Labor Shortage Sparks Innovation

Labor Shortage Sparks Innovation

By Bob Starzynski

Companies will experiment with a host of solutions in 1998 to resolve the No. 1 issue facing Washington area technology companies - the shortage of skilled labor.

Legislatures and technology councils also will be presented with countless options and decisions in trying to bring the supply of technology workers closer in line with the demands set by growing companies.

"Out of necessity, companies will try some novel experiments and some of those will have high potential," said Robert Templin, president of Virginia's Center for Innovative Technology in Herndon.

Some of those experiments will involve in-house training programs at companies and the recruitment of liberal arts students, rather than traditional engineering and computer sciences graduates, he said.


HTCM photo

Dyan Brasington, president of the High Technology Council of Maryland

A study released last month by the American Electronics Association said that "industry leaders have noted that the largest problem many electronics and information technology companies face is an inadequate supply of high-skilled labor. ... Employees possessing the right credentials are in high demand, witnessed by the thousands of unfilled jobs across the nation at high-tech firms."

The Northern Virginia Technology Council claims that Washington's Virginia suburbs alone have 19,000 unfilled technology positions at any given time.

The labor shortage has become a cliché of sorts over the past year, with many voices speaking out about the problem. However, Templin and other industry officials expect that solutions will start cropping up in the coming year.

"Companies will crank up the training programs they haven't used in years," said Robert McGovern, president and chief executive officer of NetStart Inc., a Herndon, Va.-based company that operates an online job bank called CareerBuilder.

Annual Average U.S. High Tech Employment

Year Employee Count
1990 3.97 million
1991 3.86 million
1992 3.77 million
1993 3.78 million
1994 3.85 million
1995 4.01 million
1996 4.26 million
Source: U.S. Bureau of Labor Statistics
In recent years, pressure on balance sheets and income figures forced many technology companies, especially professional services businesses, to cut down on in-house training programs, McGovern said. "Now, the tides are turning again. We are accepting the fact that we will have to grow these people. They won't all come with the necessary experience."

April Young, executive director of the Potomac KnowledgeWay Project in Reston, Va., disagrees.

"I'm a little skeptical about whether companies will look more to [in-house training]," she said. "These companies want five or 10 years of experience. You can't get that overnight."

Young argues that the real efforts will be made on a regional basis, including launching new work force programs through educational institutions. While universities and community colleges have already begun drafting plans for new initiatives, proprietary institutions will play a more active role in 1998, she said.

For instance, Strayer College, Gestalt Systems and Learning Tree International already have good courses and financing programs in place for information technology courses. Many of these programs are already in place and simply need to garner public attention, Young added.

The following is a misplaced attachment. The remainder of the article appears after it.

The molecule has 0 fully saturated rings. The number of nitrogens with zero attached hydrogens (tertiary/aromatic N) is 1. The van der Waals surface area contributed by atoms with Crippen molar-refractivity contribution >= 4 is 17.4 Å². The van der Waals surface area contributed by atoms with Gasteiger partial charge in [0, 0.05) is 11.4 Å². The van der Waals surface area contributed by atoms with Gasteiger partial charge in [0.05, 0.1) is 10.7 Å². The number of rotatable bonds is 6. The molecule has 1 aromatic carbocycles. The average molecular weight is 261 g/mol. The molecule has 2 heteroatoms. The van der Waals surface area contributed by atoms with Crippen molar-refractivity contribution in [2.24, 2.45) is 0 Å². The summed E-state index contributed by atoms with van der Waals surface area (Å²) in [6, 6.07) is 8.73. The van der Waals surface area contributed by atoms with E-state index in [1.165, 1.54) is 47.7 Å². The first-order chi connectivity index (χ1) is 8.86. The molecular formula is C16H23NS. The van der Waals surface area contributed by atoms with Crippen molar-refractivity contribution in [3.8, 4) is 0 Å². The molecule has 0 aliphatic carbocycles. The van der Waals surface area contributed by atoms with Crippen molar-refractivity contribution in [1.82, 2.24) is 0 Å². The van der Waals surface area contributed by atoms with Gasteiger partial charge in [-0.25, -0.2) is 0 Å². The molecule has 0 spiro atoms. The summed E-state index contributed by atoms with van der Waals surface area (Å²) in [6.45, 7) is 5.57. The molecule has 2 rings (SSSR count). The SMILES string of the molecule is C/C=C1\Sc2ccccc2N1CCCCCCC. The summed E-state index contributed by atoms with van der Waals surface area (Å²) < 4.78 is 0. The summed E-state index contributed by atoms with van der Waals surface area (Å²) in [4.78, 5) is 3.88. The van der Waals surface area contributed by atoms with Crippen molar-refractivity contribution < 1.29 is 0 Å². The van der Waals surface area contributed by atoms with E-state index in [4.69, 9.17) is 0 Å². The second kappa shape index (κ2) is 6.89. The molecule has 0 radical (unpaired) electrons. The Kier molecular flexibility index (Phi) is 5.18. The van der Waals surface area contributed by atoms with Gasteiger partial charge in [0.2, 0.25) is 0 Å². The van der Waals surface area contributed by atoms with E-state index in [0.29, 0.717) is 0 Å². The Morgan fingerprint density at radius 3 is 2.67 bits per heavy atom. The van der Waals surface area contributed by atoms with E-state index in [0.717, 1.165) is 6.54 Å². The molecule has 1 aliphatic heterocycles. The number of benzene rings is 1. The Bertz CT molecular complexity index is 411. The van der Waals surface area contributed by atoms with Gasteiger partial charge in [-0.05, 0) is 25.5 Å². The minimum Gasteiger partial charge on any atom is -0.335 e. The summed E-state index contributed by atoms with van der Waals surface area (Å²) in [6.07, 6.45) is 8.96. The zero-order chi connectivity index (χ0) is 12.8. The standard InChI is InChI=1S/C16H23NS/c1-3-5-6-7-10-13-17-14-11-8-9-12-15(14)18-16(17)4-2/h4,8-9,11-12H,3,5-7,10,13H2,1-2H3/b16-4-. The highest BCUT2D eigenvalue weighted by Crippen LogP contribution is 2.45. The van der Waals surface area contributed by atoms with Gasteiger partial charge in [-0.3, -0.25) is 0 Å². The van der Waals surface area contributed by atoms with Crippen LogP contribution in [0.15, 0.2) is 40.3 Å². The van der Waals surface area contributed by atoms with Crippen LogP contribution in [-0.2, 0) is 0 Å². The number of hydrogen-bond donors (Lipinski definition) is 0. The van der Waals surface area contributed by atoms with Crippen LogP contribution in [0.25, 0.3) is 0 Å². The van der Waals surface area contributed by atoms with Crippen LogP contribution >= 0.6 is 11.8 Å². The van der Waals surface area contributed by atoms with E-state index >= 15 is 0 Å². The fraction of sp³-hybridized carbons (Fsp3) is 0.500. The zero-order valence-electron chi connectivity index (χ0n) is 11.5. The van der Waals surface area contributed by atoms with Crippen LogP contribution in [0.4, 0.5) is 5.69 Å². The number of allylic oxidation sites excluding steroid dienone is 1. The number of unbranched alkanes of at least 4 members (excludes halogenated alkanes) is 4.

Some of the most significant and concrete efforts will be at the state government level, according to industry group leaders.

Templin said that Virginia will launch its first Workforce Development Center in Northern Virginia after the first of the year. A site for the center has not been selected. Virginia Gov. George Allen already approved $2.4 million in funding for the industry center, which will be managed by the Northern Virginia Regional Partnership and will create and certify training programs for the industry.

U.S. High-Tech Annual Average Wages
vs.
Average Private Sector Wages

Year High-Tech Private Sector Wage Differential
1990 $43,819 $27,921 57%
1991 $44,265 $27,853 59%
1992 $46,266 $28,569 62%
1993 $46,302 $28,160 64%
1994 $46,894 $28,051 67%
1995 $48,374 $28,250 71%
1996 $49,586 $28,582 73%
Source: U.S. Bureau of Labor Statistics

Templin said that he is pushing for funding of five additional centers in the next session of the state's General Assembly. The total price tag for those centers is estimated at $10.6 million. Eventually, he would like Virginia to have a total of 15 centers.

Additionally, Templin will ask the General Assembly to allocate $2.5 million to expand the resources for the state's Department of Business Assistance, which could in turn directly impact the work force.

And, the High Technology Council of Maryland has an agenda of its own.

Dyan Brasington, president of the council, said that the group's No. 1 legislative priority for 1998 is for the state to provide tuition relief to students entering the technology field with Maryland companies. Brasington estimates that the idea, which also is on the agenda of Gov. Parris Glendening, has at least an 80 percent chance of getting legislative approval in 1998.

Other potential legislation in Maryland includes tax credits and grant/credit programs in both high technology and biotechnology, according to Brasington.


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